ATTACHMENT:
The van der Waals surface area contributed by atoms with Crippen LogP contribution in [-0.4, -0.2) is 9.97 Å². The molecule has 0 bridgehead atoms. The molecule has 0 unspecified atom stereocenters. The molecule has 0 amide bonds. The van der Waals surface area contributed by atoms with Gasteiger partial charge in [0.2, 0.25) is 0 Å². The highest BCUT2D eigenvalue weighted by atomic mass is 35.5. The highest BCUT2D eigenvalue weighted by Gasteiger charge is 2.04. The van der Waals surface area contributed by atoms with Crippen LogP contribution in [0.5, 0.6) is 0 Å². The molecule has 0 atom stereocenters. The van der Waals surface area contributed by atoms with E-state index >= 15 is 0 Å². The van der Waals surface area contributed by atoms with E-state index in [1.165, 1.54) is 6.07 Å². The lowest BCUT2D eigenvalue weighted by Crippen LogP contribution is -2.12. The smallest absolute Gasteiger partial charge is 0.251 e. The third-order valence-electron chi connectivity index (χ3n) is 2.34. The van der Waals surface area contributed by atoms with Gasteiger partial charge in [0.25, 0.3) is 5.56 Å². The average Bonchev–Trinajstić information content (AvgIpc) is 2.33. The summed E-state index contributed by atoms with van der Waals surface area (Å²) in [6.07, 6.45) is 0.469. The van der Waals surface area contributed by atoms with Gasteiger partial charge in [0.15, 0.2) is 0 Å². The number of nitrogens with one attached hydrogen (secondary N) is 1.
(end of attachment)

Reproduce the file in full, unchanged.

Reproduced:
The van der Waals surface area contributed by atoms with Crippen LogP contribution in [-0.4, -0.2) is 9.97 Å². The molecule has 0 bridgehead atoms. The molecule has 0 unspecified atom stereocenters. The molecule has 0 amide bonds. The van der Waals surface area contributed by atoms with Gasteiger partial charge in [0.2, 0.25) is 0 Å². The highest BCUT2D eigenvalue weighted by atomic mass is 35.5. The highest BCUT2D eigenvalue weighted by Gasteiger charge is 2.04. The van der Waals surface area contributed by atoms with Crippen LogP contribution in [0.5, 0.6) is 0 Å². The molecule has 0 atom stereocenters. The van der Waals surface area contributed by atoms with E-state index >= 15 is 0 Å². The van der Waals surface area contributed by atoms with E-state index in [1.165, 1.54) is 6.07 Å². The lowest BCUT2D eigenvalue weighted by Crippen LogP contribution is -2.12. The smallest absolute Gasteiger partial charge is 0.251 e. The third-order valence-electron chi connectivity index (χ3n) is 2.34. The van der Waals surface area contributed by atoms with Gasteiger partial charge in [0.25, 0.3) is 5.56 Å². The average Bonchev–Trinajstić information content (AvgIpc) is 2.33. The summed E-state index contributed by atoms with van der Waals surface area (Å²) in [6.07, 6.45) is 0.469. The van der Waals surface area contributed by atoms with Gasteiger partial charge in [0.15, 0.2) is 0 Å². The number of nitrogens with one attached hydrogen (secondary N) is 1.